Many politicians can pinpoint a memory that caused them to seek public office. Typically, these are Mr. Smith Goes to Washington moments where the citizen takes on City Hall, walks away victorious and is inspired to do more.
City Council candidate Anthony Blumberg had a similar turning point years ago when he went to Plan Commission meetings to fight against the development of Renaissance Place. He worried about displacing residents who lived in that area of Green Bay Road and wondered about the logic of anchoring a shopping development with a Saks Fifth Avenue store when clothing sales were plummeting.
"You can see how successful we were in preventing it from coming in," Blumberg said with a grin.
Though he lost the battle, Blumberg was fascinated with the commission's decision-making process, one he thought could use some improvement. So when former Mayor Dan Pierce offered him the opportunity to serve on the Plan Commission, he happily accepted.
Once he joined the board, Blumberg made calls to a few people who, he was told, he had offended during the sometimes contentious debate over Renaissance Place. Some forgave the commission's newest member and some didn't.
"In calling around, I learned a very important lesson," Blumberg said. "I learned to listen better and I learned to be less strident."
A Highland Park resident since age 4, Blumberg has seen the city change dramatically over time. He grew up in the community, leaving to get a bachelor's degree from Washington University in St. Louis and a law degree from Chicago-Kent College of Law, part of the Illinois Institute of Technology. His wife grew up in Ravinia.
During his lifetime, Blumberg has seen Highland Park develop to a point that he worries the city's infrastructure might not be able to handle. He referred to Sunset Woods Condominiums, which ran into building trouble when the developers couldn't connect the complex's plumbing to the city's sewers because the lines were so old they were crumbling.
"That exists without a doubt in other places besides that discrete area on Central Avenue," Blumberg said. "Is the income from those developments adequate to offset the physical impact on our city?"
While on the Plan Commission, Blumberg persuaded his fellow members to stop looking at new developments as stand-alone pieces of property but as a piece of the whole community. He pointed out that artist renderings the commission reviewed for new developments never included the nearby residences.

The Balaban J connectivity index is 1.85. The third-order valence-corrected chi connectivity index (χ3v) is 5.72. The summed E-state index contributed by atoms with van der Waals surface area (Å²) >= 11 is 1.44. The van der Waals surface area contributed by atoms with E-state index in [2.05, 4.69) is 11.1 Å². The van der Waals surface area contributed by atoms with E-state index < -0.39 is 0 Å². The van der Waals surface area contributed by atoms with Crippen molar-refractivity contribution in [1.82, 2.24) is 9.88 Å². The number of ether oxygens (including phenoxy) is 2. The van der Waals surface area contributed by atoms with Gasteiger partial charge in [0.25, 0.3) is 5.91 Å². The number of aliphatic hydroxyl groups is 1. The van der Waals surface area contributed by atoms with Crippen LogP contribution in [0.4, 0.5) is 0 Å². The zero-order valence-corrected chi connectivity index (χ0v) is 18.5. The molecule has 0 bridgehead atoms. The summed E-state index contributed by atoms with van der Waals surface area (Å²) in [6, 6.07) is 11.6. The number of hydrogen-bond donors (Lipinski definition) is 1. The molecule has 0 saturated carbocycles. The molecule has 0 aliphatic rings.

"I wanted to see an artist's rendering show buildings around [the proposed development or project]," Blumberg said.
Blumberg says he wants to apply that kind of big-picture thinking to the issues facing the City Council. For example, he is unsure how he feels about the recent decision to scale back Highland Park's , an effort to limit ground floor storefronts in downtown area to sales tax generating operations.
"Good planning requires forward thinking," Blumberg said. "While we do have the immediate problem of wanting to bring in commercial income, we need to think about how we're going to do that in the long haul."
Blumberg insists he didn't want to run for the City Council. He has a child in and another at Northwestern University. He also runs his law firm where he specializes in medical malpractice. But he said he started getting requests to run from people who he respects in the city. Eventually, he caved.
One of the biggest problems facing Highland Park, according to Blumberg, is a leftover desire from when the city's economy was stronger "to bring in a lot of fun doodads."
"The Highland Park Theatre is a good example of that," he said. "It would be great to have a live theater in Highland Park … but this isn't really the time to be doing that, and it isn't going to be for a while."
Blumberg thinks the city should issue a Request for Proposal (RFP) for the movie theater, which the city purchased two years ago. He doesn't think the city should maintain ownership of what could be a costly investment.
"Even if it's just going to be fixed up, it's going to be enormously expensive," he said.
When it comes to using reserve funds to pay for city services, Blumberg said it depends on the circumstances.
"The rainy day fund is appropriate to use at times when the economy is not doing so well," he said. "But how much of it do you use and how long is the economy going to be bad?"
After losing the fight to not build Renaissance Place, Blumberg decided it made more sense to focus on planning for the future than to fixate on the past. It's that kind of outlook that he thinks will benefit the City Council.
"I've opposed some of that development; I've insisted on toning some down, but it's all here. So what does it mean for the city?" Blumberg asked. "It means we have to support that, and we have to support it in a very tough economy. Infrastructure things have to be dealt with now."